Our Fleet IQ dashboard will provide you with the ability to view the scorecard over a day, multiple days, multiple weeks, or multiple months, and the vehicle information and driver information will be included on this scorecard, as well as the average within the reporting period. This scorecard report will provide you the ability to see if there’s an upward or downward trend where fuel usage is considered.
Here is an example of a fuel-based scorecard report. This report can be set up to be delivered to your inbox daily, and it can also be run on demand. This report is a little bit different than the Fleet IQ dashboard, where it does not average out over a period of time, but it will include every single event over the reporting period.

Next, we’re going to take a look at the fleet fuel dashboard within our fuel manager module. So, clicking on fuel manager, you will be brought to the fuel dashboard, and once on the fuel dashboard, you will notice on the top of the screen that we are in the dashboard view. In addition to the dashboard, you will see there is an administrator view, and that will give you the ability to assign new fuel cards to the system, and the assignment tab will give you the ability to assign those fuel cards to your vehicles.
Looking at the first widget on the screen, it is labeled “vehicle miles per gallon.” The vehicle miles per gallon widget provides you with data for the given vehicle and the miles per gallon for that vehicle within the widget reporting period. This widget is designed to be set up to view the data today, yesterday, this week so far, the last seven days, and the last two weeks. Looking at the next scorecard, this one is labeled “vehicle gallons per hour,” and this scorecard is designed to provide you with fuel consumed over a given period of time, and this is calculated according to vehicles that are in motion and also are idling. This widget can also be sorted out to provide you with data from today, yesterday, the last week, and within the last two weeks.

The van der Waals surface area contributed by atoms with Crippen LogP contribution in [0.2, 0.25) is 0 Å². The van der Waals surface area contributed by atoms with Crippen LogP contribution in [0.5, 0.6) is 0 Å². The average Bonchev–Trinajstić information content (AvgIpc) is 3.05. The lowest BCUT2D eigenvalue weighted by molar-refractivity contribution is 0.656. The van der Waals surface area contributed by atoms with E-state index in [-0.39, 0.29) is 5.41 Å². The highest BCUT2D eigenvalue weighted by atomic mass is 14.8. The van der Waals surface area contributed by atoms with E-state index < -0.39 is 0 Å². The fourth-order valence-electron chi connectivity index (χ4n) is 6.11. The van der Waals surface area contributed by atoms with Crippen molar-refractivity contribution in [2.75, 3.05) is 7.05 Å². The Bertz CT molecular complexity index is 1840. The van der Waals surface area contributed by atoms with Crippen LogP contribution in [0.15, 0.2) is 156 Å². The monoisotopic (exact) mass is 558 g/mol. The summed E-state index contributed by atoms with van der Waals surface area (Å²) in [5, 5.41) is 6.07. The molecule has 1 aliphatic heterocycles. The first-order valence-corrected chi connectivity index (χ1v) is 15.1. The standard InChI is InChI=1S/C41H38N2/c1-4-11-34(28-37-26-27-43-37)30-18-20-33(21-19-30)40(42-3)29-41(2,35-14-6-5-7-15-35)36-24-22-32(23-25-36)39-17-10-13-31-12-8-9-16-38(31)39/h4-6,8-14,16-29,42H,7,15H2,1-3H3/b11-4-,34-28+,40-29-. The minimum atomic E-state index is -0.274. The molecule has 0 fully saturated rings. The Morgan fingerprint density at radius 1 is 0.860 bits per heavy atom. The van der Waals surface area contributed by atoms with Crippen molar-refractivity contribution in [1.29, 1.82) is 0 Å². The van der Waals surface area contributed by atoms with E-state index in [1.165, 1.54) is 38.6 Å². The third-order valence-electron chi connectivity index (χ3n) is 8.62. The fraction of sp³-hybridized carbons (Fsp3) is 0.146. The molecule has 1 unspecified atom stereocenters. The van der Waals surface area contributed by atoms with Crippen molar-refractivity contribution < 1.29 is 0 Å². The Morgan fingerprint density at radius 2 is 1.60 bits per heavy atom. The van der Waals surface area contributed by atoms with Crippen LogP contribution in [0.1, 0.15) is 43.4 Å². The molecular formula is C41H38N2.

Looking on the right hand side is the final scorecard on the top, and this is the excessive fuel purchases widget. This widget will provide you with the ability to see if a vehicle or if a fuel card was used to purchase more fuel than a vehicle can hold. On the lower left hand side of the screen, we will take a look at vehicle not at fueling location. This widget is designed to provide you with data surrounding vehicles that were not at a fueling location while the fuel card was in use. The data is calculated by generating data based on the location of the vehicle 45 minutes before and 45 minutes after the fuel was purchased. This can also be set up to be viewed for today, yesterday, this week, the last week, and the last two weeks. Looking to the right of that, there is the next widget, the weekly fuel usage. This widget will provide you with gallons of fuel purchased this week versus gallons of fuel purchased last week, and finally, the last widget will provide you with gallons of fuel purchased this month compared to the same time last month.

Moving on from the widget dashboard, let’s take a look at our fuel card activity dashboard. This dashboard can be sorted out using a similar process as on the widget page, and it will provide you with the fuel card number, the vehicle assignment, the date of the purchase, the location of the purchase, as well as cost per gallon, totally gallons purchased, and total cost of transaction. In addition to the fleet fuel card activity, there are some reports that can be viewed as well. Reports surrounding fuel usage are: excessive fuel report, vehicle not at fueling location, a miles per gallon report, fuel card activity report, a fuel analysis report, and then also the enhanced idle report. You can run a report that generates data for total idle time, and you can also set up alerts surrounding idle time based on a threshold of your choice.